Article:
Table 1: Per cent distribution of electrochemical properties and organic carbon status in melur block soils.

Table 2: Per cent distribution of available nitrogen, phosphorus and potassium status in melur block soils.

Table 3: Nutrient index values for the soil samples of study area.

Table 4: Correlation matrix of the soil samples of study area.

Soil reaction (soil pH)
The data revealed that the pH of soils varied from slightly acidic to neutral (6.8 to 7.90) with a mean of 7.38. About 2.15% soils of pulses grown in acidic condition and 97 per cent of the area were neutral in nature (Table 1). The high pH values are possibly due to the presence of soluble salt and exchangeable sodium along with bicarbonate ions, which precipitates calcium and magnesium during evaporation (Singh et al., 2016 and Denis et al., 2016). The variation in soil pH of acid to neutral could be attributed to leaching of bases, rainfall, continuous decaying of organic matter and parent material (acid rich ingenious rocks and granite gneiss) etc. as reported by  Kumar and Paliyal (2018) and Thakur et al., (2021). According to Brady and Weil (2005), the alkalinity problem in soils is due to indigenous calcareous parent material with low organic matter content. Therefore, in such areas, fertilization, organic manures along with legumes as crop rotation with minimum/no-tillage practices play an important role to sustain soil fertility (Sainju et al., 2008).
Electrical conductivity
The electrical conductivity (EC) is the measure of soluble salts of soil and is affected by cropping sequence, irrigation, land use and application of fertilizers, manure and compost (Singh et al., 2016). High value of electrical conductivity represents higher degree of salinity. Excessive amount of dissolved salts in soil solutions causes hindrance in normal nutrient uptake process either by imbalance of ions uptake, antagonistic effect between nutrients or excessive osmotic potentials of soil solution or a combination of the three effects (Rahman et al., 2010). The results presented in Table 1 indicate that salinity hazard does not presently exist in the study area. The mean value of EC is 0.4 dS/m with a range varying from 0.17 to 1.97 dSm-1. According to Roy and Landey (1962), low EC of soils is indicated that conditions are not favourable for accumulation of salts.
Organic carbon
Organic matter has a vital role in agricultural soils. It supplies plant nutrients, improves soil structure, water infiltration and retention, feeds soil micro flora and fauna, retention of nutrients andcycling of applied fertilizer (Johnston, 2007). The organic carbon content of soils in the study area varied from 3.4 to 6.3 g kg-1 with a mean value of 4.4 g kg-1. The mean value was significantly high (16.66%) in Surakkundu and low (91%) in kiddaripatti (Table 1). The study revealed that organic carbon content of soil falling under low (<5 g kg-1 category). According to Kavitha and Sujatha (2015), high levels of organic matter not only provides part of the N requirement of crop plants, but also enhanced nutrient and water retention capacity of soils and create favourable physical, chemical and biological environment. Similar findings as reports of Babalola et al., (2021), this can be attributed to the presence of more decomposable plant materials and phytocyling (Fig 2).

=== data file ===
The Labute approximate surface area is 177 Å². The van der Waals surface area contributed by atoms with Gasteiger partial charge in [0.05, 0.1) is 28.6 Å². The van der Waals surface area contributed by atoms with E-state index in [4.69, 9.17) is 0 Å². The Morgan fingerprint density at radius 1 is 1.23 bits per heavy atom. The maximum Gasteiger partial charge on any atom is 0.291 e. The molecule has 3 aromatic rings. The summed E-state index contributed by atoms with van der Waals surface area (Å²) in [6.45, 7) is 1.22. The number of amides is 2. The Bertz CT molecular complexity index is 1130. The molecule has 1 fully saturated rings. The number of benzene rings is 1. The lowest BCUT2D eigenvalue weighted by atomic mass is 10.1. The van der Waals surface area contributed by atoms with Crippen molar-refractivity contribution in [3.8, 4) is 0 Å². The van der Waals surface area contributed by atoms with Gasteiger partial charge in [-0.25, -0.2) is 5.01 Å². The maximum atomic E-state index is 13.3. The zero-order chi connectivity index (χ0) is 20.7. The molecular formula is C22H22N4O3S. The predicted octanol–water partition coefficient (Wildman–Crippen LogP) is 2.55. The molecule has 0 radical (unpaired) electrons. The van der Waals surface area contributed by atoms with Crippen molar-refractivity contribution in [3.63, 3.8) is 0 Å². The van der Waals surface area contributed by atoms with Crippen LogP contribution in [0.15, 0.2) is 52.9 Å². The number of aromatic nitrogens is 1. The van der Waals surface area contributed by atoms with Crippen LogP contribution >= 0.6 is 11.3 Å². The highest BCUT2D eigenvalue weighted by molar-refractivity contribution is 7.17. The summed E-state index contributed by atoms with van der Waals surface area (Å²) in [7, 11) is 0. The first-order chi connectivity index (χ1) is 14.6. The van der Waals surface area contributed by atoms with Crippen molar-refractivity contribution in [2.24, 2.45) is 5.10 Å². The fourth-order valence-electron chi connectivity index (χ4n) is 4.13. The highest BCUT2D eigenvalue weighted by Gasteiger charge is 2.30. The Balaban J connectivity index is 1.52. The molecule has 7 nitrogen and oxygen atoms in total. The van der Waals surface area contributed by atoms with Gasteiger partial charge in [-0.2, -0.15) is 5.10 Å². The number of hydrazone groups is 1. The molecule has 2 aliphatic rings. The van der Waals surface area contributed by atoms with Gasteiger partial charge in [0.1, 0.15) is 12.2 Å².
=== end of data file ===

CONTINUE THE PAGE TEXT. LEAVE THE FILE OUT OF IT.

Fig 2: Per cent distribution of soil available organic carbon, nitrogen, phosphorus and potassium status in pulses growing areas of Melur block.

Available nitrogen
The available nitrogen content was low in most of the revenue villages in Melur block (Table 2), except the Surakundu village had medium in available nitrogen status, which might be due to low organic matter content. According to Ashok Kumar (2000), such variation in N content may be related to soil management, application of FYM and fertilizer to previous crop. The available nitrogen content of soils always depends on temperature, rainfall and altitude.In addition, continuous and intensive cultivation leading to high crop removal together with insufficientreplenishment might be the reason for high degree of nitrogen deficiency in these soils. The mediumnitrogen status recorded in some portion of the study area might be due to application of N fertilizer.
Available phosphorus
Phosphorus is essential for growth, cell division, root growth, fruit development and earlyripening of the crop (Singh et al., 2016). The available phosphorous content of soils in the study area varied from 18 to 52 kg ha-1 in soils of Melur block (Table 2). The 39.5 per cent of soil samples were medium in available phosphorus (P2O5), 60.5% were high in available phosphorus, which might be due to the high input of phosphate fertilizers over a period of time as reported by Anonymous (2010), high level of P in soil not only impairs the availability and uptake of essential nutrients by plants but also leads to soil and water pollution.
Available potassium
Potassium exists in K+ form and its function appears to be catalytic in nature (Singh et al., 2016).The available potassium content of soils in the study area varied from medium (38.5 per cent) to high (61.4 per cent) in soils of Melur block (Table 2). The soils were higher in available potassium status due to the predominance of K rich micaceous and feldspars minerals in their parent material. In addition, Kaolinite typeof clay mineralogy may be the cause for their medium and low rating for available potassium (Pulakeshi et al., 2012).
Inter-relationship of soil properties
The correlation studies (Table 4) revealed that the nutrient status in the soil was positively correlated with soil parameters viz. N (r = 0.030614*), P (r = 0.079688*) and negatively correlated with K (r = -0.07621*).
Management practices
Pulses growing soils are low in organic carbon and available nitrogen and medium to high in available phosphorus and potassium. Pulses are generally fixed atmospheric nitrogen in soil as 80-90 percentages of crop requirements. Hence the following management practices are to be carried out for achieving the productivity in pulses.
1. Application of organic manures before sowing the crops.
2. Application of chemical fertilizer @ 20:60:20 kg ha-1.
3. Foliar application nutrients compared to basal.